Since then I'm careful to check on each individual sheep daily. And if we get a rain period where their fleece stays soaked, I will shear them down to 1/2 inch of fuzz. Anything longer tends to draw the flies. And if I still see flies landing on the sheep, then I drag out the hose and dog shampoo. Everyone (including myself) gets a bath! Happily that doesn't happen often.
Plus I started a war on carrion eating flies. They are the buggers that attack the sheep. I don't know what species of flies they are, but there are a couple of different kinds. I tried a few things in the beginning that weren't very effective. Fly bait (golden malrin), store bought fly traps using a commercial lure, fly paper. I soon realized that I wasn't catching scads flies and I seemed to be catching the wrong ones. Duh, I was using the wrong bait! I needed something that smelled dead or dying, or like rotting sheep fleece.
I couldn't help but notice that a dead animal, be it a rat, mongoose, bird or whatever, quickly drew my target flies. And if that animal was cut open (for example, the cat chewed on it), it really, really attracted flesh eating flies. So I concluded the dead meat would be a better bait. So I sacrificed a piece of raw chicken breast to the fly trapping experiment. Guess what....it was a dud. So I next used a bit of beef steak. Another dud. Pork loin, yet another dud. What gives? I guess that commercial meat is too "clean" for the flies taste. So the next rat that the cats killed I wacked it up well with a machete and stuffed it into the fly trap. Success! The trap was crammed full of flies in one day.
|soda bottle trap baited with meat and water|
|only one entrance hole which gets covered with a cap|
Using two-liter soda bottles, I made lots of traps emulating the store trap design. They all worked but the wind tended to blow them over. I thought I might make something better. So I experimented.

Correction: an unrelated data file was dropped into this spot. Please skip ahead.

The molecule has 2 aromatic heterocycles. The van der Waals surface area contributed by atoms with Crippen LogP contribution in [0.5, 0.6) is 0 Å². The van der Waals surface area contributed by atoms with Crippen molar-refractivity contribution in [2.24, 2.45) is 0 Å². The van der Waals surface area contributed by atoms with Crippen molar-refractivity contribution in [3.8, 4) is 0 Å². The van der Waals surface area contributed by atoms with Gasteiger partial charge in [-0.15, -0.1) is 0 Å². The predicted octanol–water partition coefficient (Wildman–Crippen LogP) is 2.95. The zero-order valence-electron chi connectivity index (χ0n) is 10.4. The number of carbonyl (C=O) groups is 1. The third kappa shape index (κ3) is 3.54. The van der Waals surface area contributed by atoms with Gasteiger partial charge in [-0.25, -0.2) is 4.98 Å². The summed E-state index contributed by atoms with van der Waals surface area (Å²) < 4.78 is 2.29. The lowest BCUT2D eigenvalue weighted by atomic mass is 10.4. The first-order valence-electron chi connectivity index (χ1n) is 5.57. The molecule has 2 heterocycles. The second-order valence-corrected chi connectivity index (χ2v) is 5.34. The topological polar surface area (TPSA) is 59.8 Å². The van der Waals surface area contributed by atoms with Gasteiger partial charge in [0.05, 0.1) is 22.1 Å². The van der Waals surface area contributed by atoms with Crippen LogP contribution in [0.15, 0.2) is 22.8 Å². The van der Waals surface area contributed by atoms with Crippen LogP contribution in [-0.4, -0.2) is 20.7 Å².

My milk jug traps worked ok. But they were not as easy to empty and recharge with bait. Nor did they catch as many flies. So I wanted better.
|old cheese bottle & milk jug cap|
I tried clear plastic and glass jars. I tried holes in the lids, holes on the sides. They were very easy to empty and recharge, and stable so that the wind didn't blow them over. But they didn't catch as many flies as the soda bottles.
So I went back to the soda bottles. I solved the blowing over problem by just anchoring them well between three rocks. They are very easy to enpty and recharge, Using a slotted spoon, I can harvest the dead flies and drop them into the chicken food. And by far......real far......they are the best at catching lots of flies.
|milk jug with hole in the top|
Whenever the cats bless me with another dead rat, I use it to refresh the traps. Of if I am given a piece of fresh killed meat ( pig, mouflon, whatever) I will set aside some for the fly traps.
Each of my fly traps catches at least a cupful of flies on a sunny day. Since I live in a farming area, the fly population never deminishes. But since coming up with my current fly trap design, I no longer see lots of flies in the pastures. I still keep a close eye on my sheep, especially when it rains for more than two days in arow, but so far things have been fine. The flies appear to prefer the stinky traps over the wet